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'Simple' question, what is the fastest way to calculate the binomial coefficient? - Some threaded algorithm?

I'm looking for hints :) - not implementations :)

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Inaccurately and only for a limited range of inputs ? I think you should expand a bit on your requirements. For example, if you are only interested in machine-size integers that's one thing, arbitrary sized integers quite another. –  High Performance Mark Nov 23 '10 at 13:06
    
Well okay, lets limit it to java doubles? :) - and accurate on integer level –  Skeen Nov 23 '10 at 13:13
    
You might find Stirling's approximation useful. –  Aryabhatta Nov 24 '10 at 17:23
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5 Answers

up vote 4 down vote accepted

According to the equation below (from wikipedia) the fastest way would be to split the range i=1,k to the number of threads, give each thread one range segment, and each thread updates the final result in a lock. "Academic way" would be to split the range into tasks, each task being to calculate (n - k + i)/i, and then no matter how many threads you have, they all run in a loop asking for next task. First is faster, second is... academic.

alt text

EDIT: further explanation - in both ways we have some arbitrary number of threads. Usually the number of threads is equal to the number of processor cores, because there is no benefit in adding more threads. The difference between two ways is what those threads are doing.

In first way each thread is given N, K, I1 and I2, where I1 and I2 are the segment in the range 1..K. Each thread then has all the data it neads, so it calculates its part of the result, and upon finish updates the final result.

In second way each thread is given N, K, and access to some syncronized counter that counts from 1 to K. Each thread then aquires one value from this shared counter, calculates one fraction of the result, updates the final result, and loops on this until counter informs the thread that there are no more items. If it happens that some processor cores are faster that others then this second way will put all cores to maximum use. Downside to second way is too much synchronization that effectively blocks, say, 20% of threads all the time.

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I didn't really get that? –  Skeen Nov 23 '10 at 13:40
    
Spawn k threads? and have them run what? :o –  Skeen Nov 23 '10 at 13:42
    
Which part? Maybe you should postpone marking the correct answer until you verify that the answer is in fact correct. –  Dialecticus Nov 23 '10 at 13:45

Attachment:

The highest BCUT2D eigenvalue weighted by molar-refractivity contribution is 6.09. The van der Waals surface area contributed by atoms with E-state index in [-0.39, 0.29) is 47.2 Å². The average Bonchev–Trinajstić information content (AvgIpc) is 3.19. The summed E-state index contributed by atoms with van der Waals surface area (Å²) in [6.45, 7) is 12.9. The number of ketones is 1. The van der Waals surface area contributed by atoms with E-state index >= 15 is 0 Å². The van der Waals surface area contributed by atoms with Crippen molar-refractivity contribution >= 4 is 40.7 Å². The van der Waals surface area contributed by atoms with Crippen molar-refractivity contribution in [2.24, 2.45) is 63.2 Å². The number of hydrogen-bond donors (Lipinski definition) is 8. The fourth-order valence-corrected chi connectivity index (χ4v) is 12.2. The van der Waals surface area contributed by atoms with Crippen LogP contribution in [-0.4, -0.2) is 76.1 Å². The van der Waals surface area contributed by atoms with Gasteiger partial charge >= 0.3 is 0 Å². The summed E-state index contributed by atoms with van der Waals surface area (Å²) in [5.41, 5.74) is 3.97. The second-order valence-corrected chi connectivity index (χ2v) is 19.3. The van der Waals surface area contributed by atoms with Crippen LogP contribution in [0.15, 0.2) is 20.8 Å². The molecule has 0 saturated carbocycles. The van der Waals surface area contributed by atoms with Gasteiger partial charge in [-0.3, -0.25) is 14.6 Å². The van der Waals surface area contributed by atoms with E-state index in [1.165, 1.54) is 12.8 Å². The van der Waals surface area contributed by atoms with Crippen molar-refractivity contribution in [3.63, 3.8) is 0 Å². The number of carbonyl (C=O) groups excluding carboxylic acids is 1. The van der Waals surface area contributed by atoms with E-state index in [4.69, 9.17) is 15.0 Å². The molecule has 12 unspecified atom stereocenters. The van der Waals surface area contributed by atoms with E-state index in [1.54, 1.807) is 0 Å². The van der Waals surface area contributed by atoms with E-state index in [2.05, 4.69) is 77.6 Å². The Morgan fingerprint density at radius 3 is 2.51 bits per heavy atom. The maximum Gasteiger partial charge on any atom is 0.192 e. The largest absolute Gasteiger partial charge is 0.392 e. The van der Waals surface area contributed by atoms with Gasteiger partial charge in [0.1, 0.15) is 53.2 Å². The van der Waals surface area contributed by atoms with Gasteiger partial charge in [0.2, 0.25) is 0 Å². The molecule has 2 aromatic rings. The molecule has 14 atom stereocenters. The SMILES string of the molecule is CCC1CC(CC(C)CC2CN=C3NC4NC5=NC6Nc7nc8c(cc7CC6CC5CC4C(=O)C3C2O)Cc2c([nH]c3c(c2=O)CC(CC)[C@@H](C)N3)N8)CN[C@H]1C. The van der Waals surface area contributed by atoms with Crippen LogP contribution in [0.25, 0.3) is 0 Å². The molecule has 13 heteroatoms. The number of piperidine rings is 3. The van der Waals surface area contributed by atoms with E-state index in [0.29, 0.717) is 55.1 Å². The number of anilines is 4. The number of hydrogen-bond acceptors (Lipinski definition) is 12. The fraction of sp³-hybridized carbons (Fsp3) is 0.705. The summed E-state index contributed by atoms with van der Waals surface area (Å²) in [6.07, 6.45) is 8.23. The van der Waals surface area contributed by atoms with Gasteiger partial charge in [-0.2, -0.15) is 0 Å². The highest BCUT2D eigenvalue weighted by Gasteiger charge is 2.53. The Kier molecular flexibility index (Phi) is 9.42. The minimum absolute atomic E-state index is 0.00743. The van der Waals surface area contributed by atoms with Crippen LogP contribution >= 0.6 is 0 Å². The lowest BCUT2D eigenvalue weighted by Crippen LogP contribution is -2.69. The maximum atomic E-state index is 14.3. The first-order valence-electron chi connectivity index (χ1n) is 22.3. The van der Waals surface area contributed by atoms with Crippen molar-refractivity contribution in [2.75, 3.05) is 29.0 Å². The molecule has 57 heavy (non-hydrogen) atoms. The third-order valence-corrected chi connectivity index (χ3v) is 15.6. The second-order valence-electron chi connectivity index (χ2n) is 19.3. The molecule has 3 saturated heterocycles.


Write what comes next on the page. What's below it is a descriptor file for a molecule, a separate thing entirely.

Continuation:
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Here is something that might interest you.

Numerical Recipes might also be useful.

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This should be the answer. Binomial coefficients (if the result is to be stored in a typical int type, not a Bigint) are best computed with floating point operations, using log C(n, k) = log gamma(n + 1) - log gamma(k + 1) - log gamma(n - k + 1). Which is what NR suggests, by the way. –  Alexandre C. Jan 23 '11 at 17:14
    
@Alexandre: regarding your statement, does the condition refer to int specifically or any primitive for ex. long as well? Does the LogGamma method not work for BigInt? –  posdef Feb 20 '11 at 13:07
    
That Numerical Recipes link is now broken. –  nibot Oct 21 '12 at 10:13
    
Not anymore.... –  duffymo Oct 21 '12 at 10:15
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Here's a way that never overflows if the final result is expressible natively in the machine, involves no multiplications/factorizations, is easily parallelized, and generalizes to BigInteger-types:

First note that the binomial coefficients satisfy following: \binom{n}{k} = \binom{n-1}{k} + \binom{n-1}{k-1} .

This yields a straightforward recursion for computing the coefficient: the base cases are \binom{r}{r} and \binom{r}{0}, both of which are 1.

The individual results from the subcalls are integers and if \binom{n}{k} can be represented by an int, they can too; so, overflow is not a concern.

Naively implemented, the recursion leads to repeated subcalls and exponential runtimes.

This can be fixed by caching intermediate results. There are n^2 subproblems, which can be combined in O(1) time, yielding an O(n^2) complexity bound.

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Well the fastest way, I reckon, would be to read them from a table rather than compute them.

Your requirements on integer accuracy from using a double representation means that C(60,30) is all but too big, being around 1e17, so that (assuming you want to have C(m,n) for all m up to some limit, and all n<=m), your table would only have around 1800 entries. As for filling the table in I think Pascal's triangle is the way to go.

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Hint: You want to do as little multiplications as possible. The formula is n! / (k! * (n-k)!). You should do less than 2m multiplications, where m is the minimum of k and n-k. If you want to work with (fairly) big numbers, you should use a special class for the number representation (Java has BigInteger for instance).

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